] South Korean banks are becoming increasingly reluctant to offer refund guarantees for new orders on concerns of credit exposure to the nation’s underperforming shipbuilders.
A refund guarantee issued by a shipyard’s bank is vital for a ship owner to order a new vessel from a shipyard, as it helps covers the ship owner’s losses. Therefore, without a refund guarantee, winning new shipbuilding deals are near impossible for shipyards.
Hyundai Heavy bagged an order in May to build two LNG carriers, but banks postponed issuing the refund guarantee. Sungdong Shipbuilding & Marine Engineering, a midsized shipyard, won a deal earlier this year to construct four oil tankers. However, it has yet to secure a refund guarantee.
“We are aware that local banks want to reduce their credit exposure (to shipyards), but no firm can survive under such stringent criteria,” said an official at the Financial Services Commission.
New orders clinched by South Korean shipyards fell to record lows in the first half of the year, largely due to a protracted industry slump, mirroring their worst-ever business performance.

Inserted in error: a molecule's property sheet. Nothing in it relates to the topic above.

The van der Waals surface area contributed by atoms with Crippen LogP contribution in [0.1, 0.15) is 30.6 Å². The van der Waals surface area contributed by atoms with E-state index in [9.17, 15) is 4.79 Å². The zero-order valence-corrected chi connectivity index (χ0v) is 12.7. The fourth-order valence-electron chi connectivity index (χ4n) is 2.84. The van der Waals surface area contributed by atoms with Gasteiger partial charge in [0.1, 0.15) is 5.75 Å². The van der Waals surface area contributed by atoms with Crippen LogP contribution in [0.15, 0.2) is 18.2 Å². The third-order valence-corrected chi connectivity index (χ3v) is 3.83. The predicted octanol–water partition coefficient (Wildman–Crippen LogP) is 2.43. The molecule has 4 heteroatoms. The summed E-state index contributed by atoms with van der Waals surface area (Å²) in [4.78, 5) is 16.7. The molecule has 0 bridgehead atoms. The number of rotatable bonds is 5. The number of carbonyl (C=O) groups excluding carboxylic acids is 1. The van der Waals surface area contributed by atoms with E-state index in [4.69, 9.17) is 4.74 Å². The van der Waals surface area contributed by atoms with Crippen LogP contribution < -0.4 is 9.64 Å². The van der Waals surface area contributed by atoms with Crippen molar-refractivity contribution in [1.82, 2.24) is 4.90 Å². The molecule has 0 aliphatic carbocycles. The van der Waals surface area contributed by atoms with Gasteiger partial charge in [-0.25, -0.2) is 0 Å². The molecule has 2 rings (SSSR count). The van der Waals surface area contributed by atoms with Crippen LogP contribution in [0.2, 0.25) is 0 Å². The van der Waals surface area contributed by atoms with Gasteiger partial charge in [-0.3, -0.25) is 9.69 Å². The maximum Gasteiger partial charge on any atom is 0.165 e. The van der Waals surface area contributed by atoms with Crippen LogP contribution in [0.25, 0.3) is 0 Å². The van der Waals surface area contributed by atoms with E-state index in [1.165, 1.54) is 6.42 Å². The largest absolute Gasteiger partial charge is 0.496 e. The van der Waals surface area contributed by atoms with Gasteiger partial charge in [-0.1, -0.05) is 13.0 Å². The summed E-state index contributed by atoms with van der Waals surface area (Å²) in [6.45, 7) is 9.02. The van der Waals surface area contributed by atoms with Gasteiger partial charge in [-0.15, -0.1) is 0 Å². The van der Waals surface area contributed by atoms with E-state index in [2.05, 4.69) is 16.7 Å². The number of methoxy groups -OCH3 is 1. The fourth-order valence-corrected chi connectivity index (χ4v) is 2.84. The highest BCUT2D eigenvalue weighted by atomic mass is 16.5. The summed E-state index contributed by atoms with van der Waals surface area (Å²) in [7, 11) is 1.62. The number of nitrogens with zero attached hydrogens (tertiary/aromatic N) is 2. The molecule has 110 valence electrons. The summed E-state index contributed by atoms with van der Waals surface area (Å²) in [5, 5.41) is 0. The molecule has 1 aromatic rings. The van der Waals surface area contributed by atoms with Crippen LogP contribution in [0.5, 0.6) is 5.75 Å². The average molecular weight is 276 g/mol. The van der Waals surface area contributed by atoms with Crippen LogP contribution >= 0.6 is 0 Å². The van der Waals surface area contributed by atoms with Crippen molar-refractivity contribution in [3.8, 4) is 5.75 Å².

According to the data compiled by global research firm Clarkson Research Services, a total of 6.32 million Compensated Gross Tons worth of orders were placed around the globe in the January-June period, sharply down from 18.04 million the previous year.
In case of South Korean shipyards, their new orders tumbled to 830,000 CGT in the first half, compared to 6.85 million CGT a year earlier, the data showed.
The first-half figure marks the lowest number of deals that South Korean shipbuilders have ever clinched since the global research agency started to compile the related data in 1996.
Local shipbuilders have been under severe financial burden since the 2008 global economic crisis which sent new orders tumbling amid a glut of vessels and tougher competition from Chinese rivals.
The country’s top three shipyards -- Hyundai Heavy Industries, Samsung Heavy Industries and Daewoo Shipbuilding & Marine Engineering -- suffered a combined operating loss of 8.5 trillion won (US$7.40 billion) last year. The loss was due largely to increased costs stemming from a delay in the construction of offshore facilities and an industry-wide slump, with Daewoo Shipbuilding alone posting a 5.5 trillion won loss.
The shipbuilders have recently drawn up sweeping self-rescue programs worth 10.35 trillion won in desperate bids to overcome the protracted slump and mounting losses.